Norbert screwed the rails to the top of the table. At the inboard ends, he used several rectangular braces to keep the taller rails square. He used spacer blocks of 1-1/4" pine between the ends and the ladder frame. It's best to offset these braces a little from each station so you don't cover up the station centerline. All of the braces were the same height. This created a handy flat place which you'll understand in a minute.
The upper spar boom requires three rails, a short one in the center of the fuselage and one at each wing. There is a short opening at the bend just inboard of Sta. 1. You need the braces installed very close to the ends, or the laminations will take a "short cut". The bottom boom will take the smooth bend shown in the drawing, but it's a good idea to have a block in place so that you are sure you have the right dimensions.
Since you aren't likely to get any spar-quality spruce in 26-foot lengths, you must scarf and glue shorter pieces into long boards. Norbert assembled each board-one at a time-on top of the jig. He used a 15 to 1 scarf and the resulting 150mm is almost precisely the width of his 6" stationary belt sander. He clamped an angled block to the sander and used the "pencil sharpener" method-jamming the board into the sandpaper. Other builders have used this method for the laminating strips for the fuselage frames, but this is the first I've heard of anyone scarfing spruce this way. What the hey... it's quick.
Norbert used six-inch wide spruce. Although the spar laminations end up as about 3-7/8" clean, there's much less waste with six-inch spruce. Since the rails are the height of the completed spar, Norbert put the pieces in the jig and marked the pieces to match the height of the rails. This made the spruce a little too wide as is required for trimming and cleaning up-ideally you would like about 4 to 5mm of extra. After bandsawing off the extra spruce, the off-cut could be flipped over and used on the outboard end of the spar. If you used four-inch boards, the off-cut would be too small to be usable.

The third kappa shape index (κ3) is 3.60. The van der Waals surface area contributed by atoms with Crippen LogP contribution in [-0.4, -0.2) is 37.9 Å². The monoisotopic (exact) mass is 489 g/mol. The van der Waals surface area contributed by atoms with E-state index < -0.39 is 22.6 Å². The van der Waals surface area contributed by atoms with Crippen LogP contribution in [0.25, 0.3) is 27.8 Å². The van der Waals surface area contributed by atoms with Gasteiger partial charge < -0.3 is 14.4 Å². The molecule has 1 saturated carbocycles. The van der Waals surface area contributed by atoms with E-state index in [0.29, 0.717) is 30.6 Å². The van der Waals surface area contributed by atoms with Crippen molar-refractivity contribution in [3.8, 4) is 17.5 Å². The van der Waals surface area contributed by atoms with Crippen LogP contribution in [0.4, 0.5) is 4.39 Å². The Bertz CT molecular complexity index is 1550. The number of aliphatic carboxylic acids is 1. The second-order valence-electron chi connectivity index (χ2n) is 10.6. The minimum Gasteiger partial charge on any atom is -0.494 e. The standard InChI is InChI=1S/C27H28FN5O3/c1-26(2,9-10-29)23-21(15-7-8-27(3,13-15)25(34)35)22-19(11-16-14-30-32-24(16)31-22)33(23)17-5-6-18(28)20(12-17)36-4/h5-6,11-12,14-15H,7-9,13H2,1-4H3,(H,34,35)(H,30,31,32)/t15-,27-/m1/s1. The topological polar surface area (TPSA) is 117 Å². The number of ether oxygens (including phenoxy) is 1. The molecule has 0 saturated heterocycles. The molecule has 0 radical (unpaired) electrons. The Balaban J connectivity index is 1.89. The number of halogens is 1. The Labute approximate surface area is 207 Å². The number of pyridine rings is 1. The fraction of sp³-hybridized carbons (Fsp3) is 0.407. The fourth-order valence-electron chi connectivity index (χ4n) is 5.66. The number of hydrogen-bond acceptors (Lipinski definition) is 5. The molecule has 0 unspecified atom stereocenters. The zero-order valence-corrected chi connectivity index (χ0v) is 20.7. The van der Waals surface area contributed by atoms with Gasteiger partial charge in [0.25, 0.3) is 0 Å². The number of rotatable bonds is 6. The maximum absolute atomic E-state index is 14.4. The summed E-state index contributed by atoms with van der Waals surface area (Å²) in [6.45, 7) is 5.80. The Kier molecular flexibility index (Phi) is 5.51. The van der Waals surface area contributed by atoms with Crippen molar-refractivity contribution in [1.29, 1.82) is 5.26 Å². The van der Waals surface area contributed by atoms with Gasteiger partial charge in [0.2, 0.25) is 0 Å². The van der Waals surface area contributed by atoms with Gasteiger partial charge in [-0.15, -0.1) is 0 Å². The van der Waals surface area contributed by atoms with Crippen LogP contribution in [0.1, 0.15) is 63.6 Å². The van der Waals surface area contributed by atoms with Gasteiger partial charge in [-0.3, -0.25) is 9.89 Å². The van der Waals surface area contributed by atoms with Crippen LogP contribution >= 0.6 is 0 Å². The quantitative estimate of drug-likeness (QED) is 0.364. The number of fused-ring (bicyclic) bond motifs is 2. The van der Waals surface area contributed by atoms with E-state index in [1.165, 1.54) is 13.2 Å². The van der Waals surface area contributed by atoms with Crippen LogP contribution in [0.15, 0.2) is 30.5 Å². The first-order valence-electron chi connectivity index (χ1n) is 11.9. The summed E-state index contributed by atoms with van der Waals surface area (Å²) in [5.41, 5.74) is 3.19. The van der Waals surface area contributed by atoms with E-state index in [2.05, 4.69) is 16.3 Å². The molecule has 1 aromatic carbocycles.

To insure that the scarfed-together boards were straight, Norbert screwed a very straight strip of pine on a five-foot-long board. He placed this on top of the braces and glued the scarf joints together there-covering them with wax paper and clamping. After scarfing, each board was glued together and set aside for assembly.
When all of the laminating boards were assembled, Norbert glued the upper spar boom together in the jig. To keep the glue from sticking, he lined the jig with wax paper. This can be stapled in place and after you finish gluing, rip the stuff out and replace it with new paper. It's important to get the wax paper smoothed out and stapled down during laminating-you don't want a crease to get caught between layers of the wood. The wax paper should not only cover the bottom of the jig but should also come up the sides.